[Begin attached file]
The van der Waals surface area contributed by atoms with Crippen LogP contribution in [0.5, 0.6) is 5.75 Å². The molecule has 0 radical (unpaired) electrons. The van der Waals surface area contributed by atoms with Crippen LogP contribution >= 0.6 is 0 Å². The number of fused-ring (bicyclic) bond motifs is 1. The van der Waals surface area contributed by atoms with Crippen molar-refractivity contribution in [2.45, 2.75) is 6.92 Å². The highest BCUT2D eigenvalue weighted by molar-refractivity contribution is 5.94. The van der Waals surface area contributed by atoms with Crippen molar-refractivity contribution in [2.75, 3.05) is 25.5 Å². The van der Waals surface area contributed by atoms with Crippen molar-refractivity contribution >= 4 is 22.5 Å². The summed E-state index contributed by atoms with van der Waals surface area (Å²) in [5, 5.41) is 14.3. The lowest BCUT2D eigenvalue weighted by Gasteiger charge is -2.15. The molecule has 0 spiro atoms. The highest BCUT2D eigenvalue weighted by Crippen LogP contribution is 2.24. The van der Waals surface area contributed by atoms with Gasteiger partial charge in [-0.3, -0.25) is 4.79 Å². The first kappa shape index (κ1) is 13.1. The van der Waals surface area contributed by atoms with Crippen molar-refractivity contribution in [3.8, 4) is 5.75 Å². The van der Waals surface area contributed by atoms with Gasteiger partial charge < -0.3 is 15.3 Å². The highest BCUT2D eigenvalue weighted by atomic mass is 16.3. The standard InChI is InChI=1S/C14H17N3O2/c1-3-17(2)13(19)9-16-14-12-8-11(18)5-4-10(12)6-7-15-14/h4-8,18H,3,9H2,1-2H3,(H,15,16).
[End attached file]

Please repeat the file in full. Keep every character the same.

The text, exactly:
The van der Waals surface area contributed by atoms with Crippen LogP contribution in [0.5, 0.6) is 5.75 Å². The molecule has 0 radical (unpaired) electrons. The van der Waals surface area contributed by atoms with Crippen LogP contribution >= 0.6 is 0 Å². The number of fused-ring (bicyclic) bond motifs is 1. The van der Waals surface area contributed by atoms with Crippen molar-refractivity contribution in [2.45, 2.75) is 6.92 Å². The highest BCUT2D eigenvalue weighted by molar-refractivity contribution is 5.94. The van der Waals surface area contributed by atoms with Crippen molar-refractivity contribution in [2.75, 3.05) is 25.5 Å². The van der Waals surface area contributed by atoms with Crippen molar-refractivity contribution >= 4 is 22.5 Å². The summed E-state index contributed by atoms with van der Waals surface area (Å²) in [5, 5.41) is 14.3. The lowest BCUT2D eigenvalue weighted by Gasteiger charge is -2.15. The molecule has 0 spiro atoms. The highest BCUT2D eigenvalue weighted by Crippen LogP contribution is 2.24. The van der Waals surface area contributed by atoms with Gasteiger partial charge in [-0.3, -0.25) is 4.79 Å². The first kappa shape index (κ1) is 13.1. The van der Waals surface area contributed by atoms with Crippen molar-refractivity contribution in [3.8, 4) is 5.75 Å². The van der Waals surface area contributed by atoms with Gasteiger partial charge < -0.3 is 15.3 Å². The highest BCUT2D eigenvalue weighted by atomic mass is 16.3. The standard InChI is InChI=1S/C14H17N3O2/c1-3-17(2)13(19)9-16-14-12-8-11(18)5-4-10(12)6-7-15-14/h4-8,18H,3,9H2,1-2H3,(H,15,16).